Patent Citations
Cited PatentFiling datePublication dateApplicantTitle
US4117719 *Oct 25, 1977Oct 3, 1978Skf Kugellagerfabriken GmbhMeasuring friction bearings
US4168160 *Oct 20, 1977Sep 18, 1979Theodor StoferleArrangement for measuring and/or monitoring an axial force
US4175429 *Mar 13, 1978Nov 27, 1979Betriesbsforschungsinstitut VDEh Institut fur angewandte Forschung GmbHDevice for the measurement of forces or pressures
US4203319Oct 11, 1978May 20, 1980Lechler Gerhard BApparatus for measuring bearing forces
US4667521 *Dec 9, 1985May 26, 1987Skf GmbhLoad-measuring arrangement
US5140849 *Jul 30, 1990Aug 25, 1992Agency Of Industrial Science And TechnologyRolling bearing with a sensor unit
US5952587 *Aug 6, 1998Sep 14, 1999The Torrington CompanyImbedded bearing life and load monitor
US6596949 *Sep 6, 2001Jul 22, 2003Jon L. StimpsonTank weighing assembly with integrated tank mount and load cell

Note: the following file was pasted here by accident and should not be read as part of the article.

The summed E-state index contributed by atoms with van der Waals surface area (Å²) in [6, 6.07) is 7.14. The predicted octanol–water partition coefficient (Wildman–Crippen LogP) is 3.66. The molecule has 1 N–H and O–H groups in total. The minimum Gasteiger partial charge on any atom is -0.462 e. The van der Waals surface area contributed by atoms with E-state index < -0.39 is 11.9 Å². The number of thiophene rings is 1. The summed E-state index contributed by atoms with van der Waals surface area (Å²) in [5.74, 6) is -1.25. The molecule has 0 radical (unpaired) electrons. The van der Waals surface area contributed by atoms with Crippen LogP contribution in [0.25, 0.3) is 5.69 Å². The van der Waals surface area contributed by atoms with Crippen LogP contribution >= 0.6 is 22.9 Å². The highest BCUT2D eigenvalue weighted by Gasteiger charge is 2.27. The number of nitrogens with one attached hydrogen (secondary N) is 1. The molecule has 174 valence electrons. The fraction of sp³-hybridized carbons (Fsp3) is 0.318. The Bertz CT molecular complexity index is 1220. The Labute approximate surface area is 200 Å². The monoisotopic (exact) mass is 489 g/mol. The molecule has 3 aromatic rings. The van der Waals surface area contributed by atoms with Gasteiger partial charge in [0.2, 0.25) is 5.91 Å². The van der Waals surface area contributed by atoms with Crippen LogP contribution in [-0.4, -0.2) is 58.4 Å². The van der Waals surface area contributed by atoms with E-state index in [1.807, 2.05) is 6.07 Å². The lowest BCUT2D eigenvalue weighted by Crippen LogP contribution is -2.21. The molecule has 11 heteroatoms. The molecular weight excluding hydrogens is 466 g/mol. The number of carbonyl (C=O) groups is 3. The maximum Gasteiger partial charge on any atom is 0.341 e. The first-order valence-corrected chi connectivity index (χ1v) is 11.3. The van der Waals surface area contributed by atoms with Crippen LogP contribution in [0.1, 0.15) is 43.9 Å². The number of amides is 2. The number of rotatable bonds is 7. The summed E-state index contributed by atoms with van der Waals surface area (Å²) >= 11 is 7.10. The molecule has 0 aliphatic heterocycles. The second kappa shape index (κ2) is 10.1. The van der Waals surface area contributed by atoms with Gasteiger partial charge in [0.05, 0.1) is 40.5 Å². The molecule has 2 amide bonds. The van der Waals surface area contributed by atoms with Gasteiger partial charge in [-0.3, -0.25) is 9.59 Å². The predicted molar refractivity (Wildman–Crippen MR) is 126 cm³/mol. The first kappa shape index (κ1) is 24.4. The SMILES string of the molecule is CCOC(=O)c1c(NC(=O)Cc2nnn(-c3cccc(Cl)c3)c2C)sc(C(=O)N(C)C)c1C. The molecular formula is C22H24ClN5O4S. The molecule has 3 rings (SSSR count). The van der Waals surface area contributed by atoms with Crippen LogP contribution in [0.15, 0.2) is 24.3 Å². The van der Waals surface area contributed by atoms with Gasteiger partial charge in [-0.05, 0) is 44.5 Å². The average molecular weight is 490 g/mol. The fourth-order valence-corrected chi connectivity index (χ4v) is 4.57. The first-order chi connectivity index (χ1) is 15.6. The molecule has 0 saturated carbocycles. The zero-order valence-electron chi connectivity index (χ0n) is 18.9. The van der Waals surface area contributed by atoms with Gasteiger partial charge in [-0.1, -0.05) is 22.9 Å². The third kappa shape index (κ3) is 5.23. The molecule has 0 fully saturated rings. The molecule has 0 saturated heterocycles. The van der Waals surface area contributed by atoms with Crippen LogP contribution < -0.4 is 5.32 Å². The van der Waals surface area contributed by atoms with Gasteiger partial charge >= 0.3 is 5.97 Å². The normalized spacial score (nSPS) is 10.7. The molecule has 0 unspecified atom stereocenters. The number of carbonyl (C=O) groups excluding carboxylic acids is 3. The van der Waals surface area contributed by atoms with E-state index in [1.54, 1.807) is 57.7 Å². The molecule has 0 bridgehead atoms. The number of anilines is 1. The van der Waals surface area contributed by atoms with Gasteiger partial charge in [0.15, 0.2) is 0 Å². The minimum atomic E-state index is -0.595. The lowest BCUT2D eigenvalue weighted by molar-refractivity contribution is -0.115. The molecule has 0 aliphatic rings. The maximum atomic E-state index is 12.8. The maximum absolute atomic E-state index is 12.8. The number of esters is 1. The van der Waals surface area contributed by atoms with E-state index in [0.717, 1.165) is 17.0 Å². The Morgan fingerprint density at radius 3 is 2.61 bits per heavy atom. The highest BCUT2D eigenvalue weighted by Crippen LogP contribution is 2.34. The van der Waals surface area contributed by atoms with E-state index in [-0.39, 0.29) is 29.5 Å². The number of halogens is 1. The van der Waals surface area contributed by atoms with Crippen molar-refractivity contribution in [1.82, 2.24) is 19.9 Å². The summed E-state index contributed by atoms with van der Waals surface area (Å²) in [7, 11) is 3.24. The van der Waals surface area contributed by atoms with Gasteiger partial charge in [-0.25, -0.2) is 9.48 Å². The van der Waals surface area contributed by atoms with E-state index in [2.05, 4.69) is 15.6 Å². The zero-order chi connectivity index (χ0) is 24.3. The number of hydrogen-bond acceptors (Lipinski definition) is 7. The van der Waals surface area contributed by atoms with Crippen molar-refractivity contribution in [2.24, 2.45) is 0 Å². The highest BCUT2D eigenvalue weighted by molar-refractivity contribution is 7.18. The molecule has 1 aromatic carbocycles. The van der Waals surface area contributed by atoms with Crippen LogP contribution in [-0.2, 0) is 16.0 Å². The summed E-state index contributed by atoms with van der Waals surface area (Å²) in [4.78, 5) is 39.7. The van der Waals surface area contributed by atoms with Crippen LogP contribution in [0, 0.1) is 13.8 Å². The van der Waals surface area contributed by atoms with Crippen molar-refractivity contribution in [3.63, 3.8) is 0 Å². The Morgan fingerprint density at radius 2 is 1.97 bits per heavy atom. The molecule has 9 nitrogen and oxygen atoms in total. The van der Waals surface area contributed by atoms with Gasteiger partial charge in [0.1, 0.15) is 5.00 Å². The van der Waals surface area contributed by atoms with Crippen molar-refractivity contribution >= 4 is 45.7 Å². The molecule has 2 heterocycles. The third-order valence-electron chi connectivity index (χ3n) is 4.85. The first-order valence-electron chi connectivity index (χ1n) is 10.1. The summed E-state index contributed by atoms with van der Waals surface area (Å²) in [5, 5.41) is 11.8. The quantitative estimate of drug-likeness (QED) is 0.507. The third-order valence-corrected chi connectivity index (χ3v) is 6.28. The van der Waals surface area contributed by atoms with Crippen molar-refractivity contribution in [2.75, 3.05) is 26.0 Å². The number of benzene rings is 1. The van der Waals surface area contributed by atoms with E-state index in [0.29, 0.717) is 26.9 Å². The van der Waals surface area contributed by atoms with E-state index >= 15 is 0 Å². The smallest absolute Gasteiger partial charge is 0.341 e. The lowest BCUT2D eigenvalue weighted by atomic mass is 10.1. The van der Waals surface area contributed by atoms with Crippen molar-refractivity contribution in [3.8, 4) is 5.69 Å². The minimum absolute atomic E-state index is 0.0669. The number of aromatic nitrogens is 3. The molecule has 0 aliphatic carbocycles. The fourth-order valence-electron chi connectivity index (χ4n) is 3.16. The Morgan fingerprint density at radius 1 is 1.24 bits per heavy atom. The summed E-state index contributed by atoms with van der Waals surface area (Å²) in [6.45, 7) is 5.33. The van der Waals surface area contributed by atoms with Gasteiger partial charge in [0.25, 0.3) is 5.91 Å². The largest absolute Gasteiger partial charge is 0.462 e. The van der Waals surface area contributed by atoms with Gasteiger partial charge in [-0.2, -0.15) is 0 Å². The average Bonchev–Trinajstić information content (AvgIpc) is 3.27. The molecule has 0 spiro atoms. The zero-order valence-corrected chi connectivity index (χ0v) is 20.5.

US6619102 *Jul 27, 2001Sep 16, 2003S.N.R. RoulementsBearing including at least one elastic deformation zone and a braking assemly including such a bearing
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Referenced by
Citing PatentFiling datePublication dateApplicantTitle
US8790013 *Nov 26, 2010Jul 29, 2014Aktiebolaget SkfBearing monitoring using a fibre bragg grating
US20130188897 *Nov 26, 2010Jul 25, 2013Aktiebolaget SkfBearing monitoring using a fiber bragg grating
Classifications
U.S. Classification73/862.49, 73/862.68, 73/862.627
International ClassificationG01M13/04, G01L1/00, G01L1/22, G01L5/00, G01L5/12
Cooperative ClassificationG01M13/04, G01L5/0019
European ClassificationG01L5/00C4, G01M13/04
Legal Events
DateCodeEventDescription
Jul 1, 2011FPAYFee payment
Year of fee payment: 4
Aug 8, 2005ASAssignment
Owner name: FAG KUGELFISCHER AG, GERMANY
Free format text: ASSIGNMENT OF ASSIGNORS INTEREST;ASSIGNORS:VAN DER KNOKKE, HENRI;WUNDERLICH, RAINER;HAUSER, KARIN;AND OTHERS;REEL/FRAME:016865/0742;SIGNING DATES FROM 20050704 TO 20050728